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The Journal Gazette

  • Tritch

Monday, February 12, 2018 1:00 am

Healthy cooperation can tend to care crisis

Courtney Tritch

Courtney Tritch is a candidate for the Democratic nomination for Indiana's 3rd District congressional seat.

While Congress continues to govern by self-made crisis, yet again struggling with fundamentals such as funding the government and passing a budget, let's not forget that we are still without a solution to one of the biggest issues facing our country – health care.

The unwillingness of members of Congress to work across the aisle has left everyday Americans scrambling to figure out how to cover rising health care costs in 2018 and beyond. I recently held a town hall meeting on health care, and the overwhelming response was that we should fix and grow what we have, not throw it away.

It is time to stop talking about recklessly repealing the Affordable Care Act (as Rep. Jim Banks has proposed), which would leave millions uninsured and exacerbate the opioid crisis by getting rid of HIP 2.0. It is time to finally start proposing tangible, pragmatic solutions for improving the system, bringing costs down, and providing accessible, affordable health care for every American.

I propose the following three-point plan as a starting point to provide much-needed relief for the hardworking people and families in this country who are waiting on Congress to help solve our nation's health care crisis.


Allow Medicare to negotiate drug prices

The legislation that established Medicare Part D specifically says that the government cannot negotiate drug prices. This significantly undermines the bargaining power of the millions of Americans who use Medicare, artificially raises the cost of drug coverage, and must be changed with new legislation. And if we need one more reason to act on this, more than 87 percent of the American public in a 2015 survey favored giving the government power to negotiate prescription drug prices.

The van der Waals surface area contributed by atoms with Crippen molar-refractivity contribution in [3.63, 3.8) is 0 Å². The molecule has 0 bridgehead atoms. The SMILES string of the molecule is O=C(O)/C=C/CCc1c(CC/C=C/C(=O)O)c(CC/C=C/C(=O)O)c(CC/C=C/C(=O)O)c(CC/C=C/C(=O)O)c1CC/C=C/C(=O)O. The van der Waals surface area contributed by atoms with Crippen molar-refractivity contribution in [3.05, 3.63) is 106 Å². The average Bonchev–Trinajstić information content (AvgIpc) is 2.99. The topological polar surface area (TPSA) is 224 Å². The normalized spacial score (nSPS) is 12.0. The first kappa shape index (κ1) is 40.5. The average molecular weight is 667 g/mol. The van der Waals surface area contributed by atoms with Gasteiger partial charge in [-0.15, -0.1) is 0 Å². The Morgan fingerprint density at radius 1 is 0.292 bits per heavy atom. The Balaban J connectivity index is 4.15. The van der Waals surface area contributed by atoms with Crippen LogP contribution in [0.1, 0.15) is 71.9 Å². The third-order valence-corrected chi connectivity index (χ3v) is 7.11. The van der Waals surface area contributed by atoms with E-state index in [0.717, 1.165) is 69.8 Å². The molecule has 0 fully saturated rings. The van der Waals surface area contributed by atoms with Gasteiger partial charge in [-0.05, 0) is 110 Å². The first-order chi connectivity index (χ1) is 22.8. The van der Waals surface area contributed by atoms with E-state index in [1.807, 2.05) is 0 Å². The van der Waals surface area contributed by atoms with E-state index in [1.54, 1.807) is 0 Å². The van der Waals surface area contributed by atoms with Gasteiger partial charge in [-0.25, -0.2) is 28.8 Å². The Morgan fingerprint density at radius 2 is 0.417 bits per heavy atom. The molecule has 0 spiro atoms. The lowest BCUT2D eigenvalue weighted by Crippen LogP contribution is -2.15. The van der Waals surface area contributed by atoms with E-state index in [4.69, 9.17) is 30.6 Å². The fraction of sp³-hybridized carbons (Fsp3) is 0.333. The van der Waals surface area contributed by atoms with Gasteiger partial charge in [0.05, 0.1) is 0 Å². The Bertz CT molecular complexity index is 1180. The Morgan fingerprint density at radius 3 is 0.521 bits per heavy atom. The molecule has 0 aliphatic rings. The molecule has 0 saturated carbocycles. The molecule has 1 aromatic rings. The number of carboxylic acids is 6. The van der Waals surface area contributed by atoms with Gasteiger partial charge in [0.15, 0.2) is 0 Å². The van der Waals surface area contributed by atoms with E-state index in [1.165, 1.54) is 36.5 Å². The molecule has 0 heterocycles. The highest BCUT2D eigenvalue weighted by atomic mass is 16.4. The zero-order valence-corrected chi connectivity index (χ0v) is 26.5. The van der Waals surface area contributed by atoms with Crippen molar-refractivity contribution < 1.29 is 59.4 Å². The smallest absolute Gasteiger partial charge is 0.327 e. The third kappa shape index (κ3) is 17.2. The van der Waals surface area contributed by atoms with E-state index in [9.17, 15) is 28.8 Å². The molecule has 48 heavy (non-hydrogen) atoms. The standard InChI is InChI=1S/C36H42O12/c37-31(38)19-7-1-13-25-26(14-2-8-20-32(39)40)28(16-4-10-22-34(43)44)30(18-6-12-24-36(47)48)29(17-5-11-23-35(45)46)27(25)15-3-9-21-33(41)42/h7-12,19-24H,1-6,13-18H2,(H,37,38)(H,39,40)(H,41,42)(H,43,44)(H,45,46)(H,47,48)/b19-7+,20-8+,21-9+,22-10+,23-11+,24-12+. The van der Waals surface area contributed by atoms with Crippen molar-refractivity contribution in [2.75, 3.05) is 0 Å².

Stabilize health insurance premiums by reauthorizing cost-sharing reductions

President Donald Trump's executive order to halt cost-sharing reductions that help cover premiums for low-income individuals means we need to immediately pass a bill reauthorizing these reductions. Without them, we will increase the number of uninsured people, which drives up insurance premiums. The Kaiser Family Foundation estimates a 14 percent premium hike in Indiana in addition to any increase already coming as a result of the recent efforts to destabilize the market.


Create a Medicare public option for exchanges

I recommend allowing all Americans the option to buy into Medicare via the ACA exchanges. By opening up Medicare as a public option, we instantly create choice on the health care exchange, especially in places where there is only one private insurer available. Adding this option will create competition in the marketplace and drive down costs. It will not only stabilize the market, but it will also drive down the overall costs of Medicare per patient by expanding the risk pool to younger (and potentially healthier) participants. Also, offering it as an option is a low-risk way to determine whether “Medicare for all” is indeed the right path forward. If more and more people buy in, we can scale up efforts like any good business. If not, the marketplace will determine that rather than politicians.

Endorsing the option of Medicare for those who choose it does not mean I endorse socialized medicine in America. Fully socialized medicine would mean that the government employs providers. A single-payer system, or “Medicare for all,” is one in which providers are not employed by the government, but the government is the underwriter of services. Finally, a public option, which I am proposing, would allow Americans to choose Medicare coverage or coverage from a private insurance company. The time has come for us to study and utilize all our options.

Enabling all Americans to have accessible, affordable health care keeps everyone's costs down, creates productive employees for our businesses and stabilizes a market that affects 20 percent of the American economy. We can create solutions to our health care crisis, but we are going to have to work together. The bottom line is that we need problem-solvers in Congress who make decisions based on people, not politics. And, in 2018, we are going to make changes to our congressional leadership that make that possible.